New Jersey’s public pension and benefit system is a looming disaster that threatens the future of our state.
New Jersey taxpayers are on the hook for total unfunded liabilities totaling $190 billion. Our entire annual state budget is only $38 billion. Our public pensions are only 38 percent funded – the worst in the nation and the most at risk for insolvency. The state’s largest pension fund, the Teachers’ Pension and Annuity Fund (TPAF), is only 26 percent funded. With its high investment return assumptions and risky portfolios, it is extremely vulnerable to a market downturn, which could lead to the full depletion of its assets in ten years. TPAF would then have to be funded by budget appropriations, which would result in a fiscal train-wreck for the state.
Even without a downturn, New Jersey’s fiscal future is bleak. By FY2024, retiree benefit costs will reach $11 billion, or an unsustainable 26 percent of the state budget. Given New Jersey’s persistent structural budget deficits, meeting these projected costs will require either massive tax increases or drastic cuts in services, or likely both.
This is why the Mercatus Center ranks New Jersey dead last in long-term solvency and why New Jersey has the second-worst bond rating of any state (after broke Illinois).
How did New Jersey get into this perilous position?
The New Jersey Education Association (NJEA) predictably blames it all on the state: “The state’s failure to fund its share of pension costs is the only reason for [the] pension crisis faced by the state.”
This is false.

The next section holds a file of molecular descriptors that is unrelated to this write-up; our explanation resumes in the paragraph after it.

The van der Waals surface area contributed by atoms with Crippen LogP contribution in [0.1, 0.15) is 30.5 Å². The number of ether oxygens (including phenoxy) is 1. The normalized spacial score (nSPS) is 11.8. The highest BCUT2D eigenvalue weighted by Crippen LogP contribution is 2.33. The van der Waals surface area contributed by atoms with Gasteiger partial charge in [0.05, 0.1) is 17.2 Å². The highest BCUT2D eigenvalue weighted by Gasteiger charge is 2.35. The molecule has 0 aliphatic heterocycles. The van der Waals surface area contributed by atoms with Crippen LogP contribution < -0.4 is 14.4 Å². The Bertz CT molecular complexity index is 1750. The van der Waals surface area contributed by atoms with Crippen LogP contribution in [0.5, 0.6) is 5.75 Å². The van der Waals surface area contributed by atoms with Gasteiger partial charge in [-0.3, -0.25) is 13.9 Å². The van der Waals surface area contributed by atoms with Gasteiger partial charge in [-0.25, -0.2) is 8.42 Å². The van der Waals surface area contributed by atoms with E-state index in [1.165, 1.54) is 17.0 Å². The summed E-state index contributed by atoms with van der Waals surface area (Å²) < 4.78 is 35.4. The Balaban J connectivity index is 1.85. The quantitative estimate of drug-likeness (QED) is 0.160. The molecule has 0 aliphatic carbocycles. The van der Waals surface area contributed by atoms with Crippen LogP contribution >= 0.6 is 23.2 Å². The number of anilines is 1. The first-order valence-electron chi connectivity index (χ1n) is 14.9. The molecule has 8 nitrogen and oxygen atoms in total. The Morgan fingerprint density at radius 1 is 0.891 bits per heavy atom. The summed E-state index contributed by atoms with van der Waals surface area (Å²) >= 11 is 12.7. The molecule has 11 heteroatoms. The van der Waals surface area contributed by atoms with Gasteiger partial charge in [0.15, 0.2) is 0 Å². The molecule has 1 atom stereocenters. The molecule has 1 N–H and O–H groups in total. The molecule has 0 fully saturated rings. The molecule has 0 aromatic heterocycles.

Using its enormous political clout over decades, the NJEA deliberately constructed a pension system that permitted maximizing both salaries and pensions while minimizing contributions. As NJEA President Michael Johnson said in 1998: “Our excellent pension system . . . [is] the result of hard-fought legislation and politics.” Teacher pensions were systematically underfunded, leaving taxpayers the tab for the shortfalls.
The NJEA also used its clout to gain “Platinum-plus” health benefits for its members – the most generous in the nation – at little or no cost to them, thereby placing another substantial burden on taxpayers.
The incontrovertible facts show that the NJEA—the most powerful political force in the state—had a direct and leading role in creating New Jersey’s pension and benefits crisis. They show that the NJEA consistently pushed for enhanced benefits while depleting the assets that supported them. They show that the NJEA was well aware of the importance of funding pensions and yet participated in schemes that persistently underfunded them. They show that the NJEA blocked five separate major reform efforts that might have shored up the system before it was too late. And they show that prior to 2015 the NJEA chose not to use its clout to hold lawmakers accountable for underfunding pensions.
All the while, the pension’s condition worsened. Now that this broken system has become unsustainable, the NJEA wants to deflect the blame onto the state and stick New Jersey citizens with the ruinous consequences.
When the state hits a fiscal wall and all New Jersey suffers, New Jersey citizens must remember that the primary blame rests with our most powerful special interest, the taxpayer-funded NJEA.